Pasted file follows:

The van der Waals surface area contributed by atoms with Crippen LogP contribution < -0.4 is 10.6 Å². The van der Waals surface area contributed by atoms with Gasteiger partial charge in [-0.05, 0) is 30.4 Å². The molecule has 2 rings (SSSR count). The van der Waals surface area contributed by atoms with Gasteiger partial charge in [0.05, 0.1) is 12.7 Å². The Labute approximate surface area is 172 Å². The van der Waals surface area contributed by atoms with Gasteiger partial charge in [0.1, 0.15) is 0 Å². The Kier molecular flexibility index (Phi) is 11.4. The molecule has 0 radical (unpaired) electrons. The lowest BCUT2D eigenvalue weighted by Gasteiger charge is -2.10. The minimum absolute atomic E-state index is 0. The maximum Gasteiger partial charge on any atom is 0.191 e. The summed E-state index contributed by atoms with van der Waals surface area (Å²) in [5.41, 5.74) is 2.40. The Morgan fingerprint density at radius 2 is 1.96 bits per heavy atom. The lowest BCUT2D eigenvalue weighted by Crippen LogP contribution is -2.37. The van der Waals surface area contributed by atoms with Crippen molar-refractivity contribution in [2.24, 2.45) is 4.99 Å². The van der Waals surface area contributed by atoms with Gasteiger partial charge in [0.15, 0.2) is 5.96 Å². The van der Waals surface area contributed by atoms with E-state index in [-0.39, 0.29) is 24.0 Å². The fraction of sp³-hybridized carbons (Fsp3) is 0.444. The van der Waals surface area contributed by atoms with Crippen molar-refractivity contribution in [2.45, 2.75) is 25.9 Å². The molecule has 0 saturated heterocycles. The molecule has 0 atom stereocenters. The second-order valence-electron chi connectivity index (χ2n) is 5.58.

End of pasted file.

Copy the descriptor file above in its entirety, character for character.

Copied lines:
The van der Waals surface area contributed by atoms with Crippen LogP contribution < -0.4 is 10.6 Å². The van der Waals surface area contributed by atoms with Gasteiger partial charge in [-0.05, 0) is 30.4 Å². The molecule has 2 rings (SSSR count). The van der Waals surface area contributed by atoms with Gasteiger partial charge in [0.05, 0.1) is 12.7 Å². The Labute approximate surface area is 172 Å². The van der Waals surface area contributed by atoms with Gasteiger partial charge in [0.1, 0.15) is 0 Å². The Kier molecular flexibility index (Phi) is 11.4. The molecule has 0 radical (unpaired) electrons. The lowest BCUT2D eigenvalue weighted by Gasteiger charge is -2.10. The minimum absolute atomic E-state index is 0. The maximum Gasteiger partial charge on any atom is 0.191 e. The summed E-state index contributed by atoms with van der Waals surface area (Å²) in [5.41, 5.74) is 2.40. The Morgan fingerprint density at radius 2 is 1.96 bits per heavy atom. The lowest BCUT2D eigenvalue weighted by Crippen LogP contribution is -2.37. The van der Waals surface area contributed by atoms with Crippen molar-refractivity contribution in [2.24, 2.45) is 4.99 Å². The van der Waals surface area contributed by atoms with Gasteiger partial charge in [0.15, 0.2) is 5.96 Å². The van der Waals surface area contributed by atoms with E-state index in [-0.39, 0.29) is 24.0 Å². The fraction of sp³-hybridized carbons (Fsp3) is 0.444. The van der Waals surface area contributed by atoms with Crippen molar-refractivity contribution in [2.45, 2.75) is 25.9 Å². The molecule has 0 saturated heterocycles. The molecule has 0 atom stereocenters. The second-order valence-electron chi connectivity index (χ2n) is 5.58.